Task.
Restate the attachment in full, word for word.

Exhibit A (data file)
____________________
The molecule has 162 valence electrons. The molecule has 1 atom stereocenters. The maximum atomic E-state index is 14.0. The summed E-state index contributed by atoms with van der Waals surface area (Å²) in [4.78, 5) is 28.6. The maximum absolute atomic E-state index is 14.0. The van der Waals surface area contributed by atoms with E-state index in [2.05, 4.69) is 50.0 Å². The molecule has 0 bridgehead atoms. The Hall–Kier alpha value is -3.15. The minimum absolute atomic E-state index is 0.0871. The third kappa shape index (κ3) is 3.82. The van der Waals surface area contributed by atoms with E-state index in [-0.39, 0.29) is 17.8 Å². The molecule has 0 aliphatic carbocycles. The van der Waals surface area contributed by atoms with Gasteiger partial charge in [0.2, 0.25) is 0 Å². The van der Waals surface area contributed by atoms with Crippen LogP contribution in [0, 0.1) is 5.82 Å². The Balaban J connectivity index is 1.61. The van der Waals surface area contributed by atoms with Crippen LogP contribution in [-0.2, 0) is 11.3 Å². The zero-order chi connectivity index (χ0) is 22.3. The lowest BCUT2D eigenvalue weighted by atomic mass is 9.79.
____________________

The molecule has 162 valence electrons. The molecule has 1 atom stereocenters. The maximum atomic E-state index is 14.0. The summed E-state index contributed by atoms with van der Waals surface area (Å²) in [4.78, 5) is 28.6. The maximum absolute atomic E-state index is 14.0. The van der Waals surface area contributed by atoms with E-state index in [2.05, 4.69) is 50.0 Å². The molecule has 0 bridgehead atoms. The Hall–Kier alpha value is -3.15. The minimum absolute atomic E-state index is 0.0871. The third kappa shape index (κ3) is 3.82. The van der Waals surface area contributed by atoms with E-state index in [-0.39, 0.29) is 17.8 Å². The molecule has 0 aliphatic carbocycles. The van der Waals surface area contributed by atoms with Gasteiger partial charge in [0.2, 0.25) is 0 Å². The van der Waals surface area contributed by atoms with Crippen LogP contribution in [0, 0.1) is 5.82 Å². The Balaban J connectivity index is 1.61. The van der Waals surface area contributed by atoms with Crippen LogP contribution in [-0.2, 0) is 11.3 Å². The zero-order chi connectivity index (χ0) is 22.3. The lowest BCUT2D eigenvalue weighted by atomic mass is 9.79.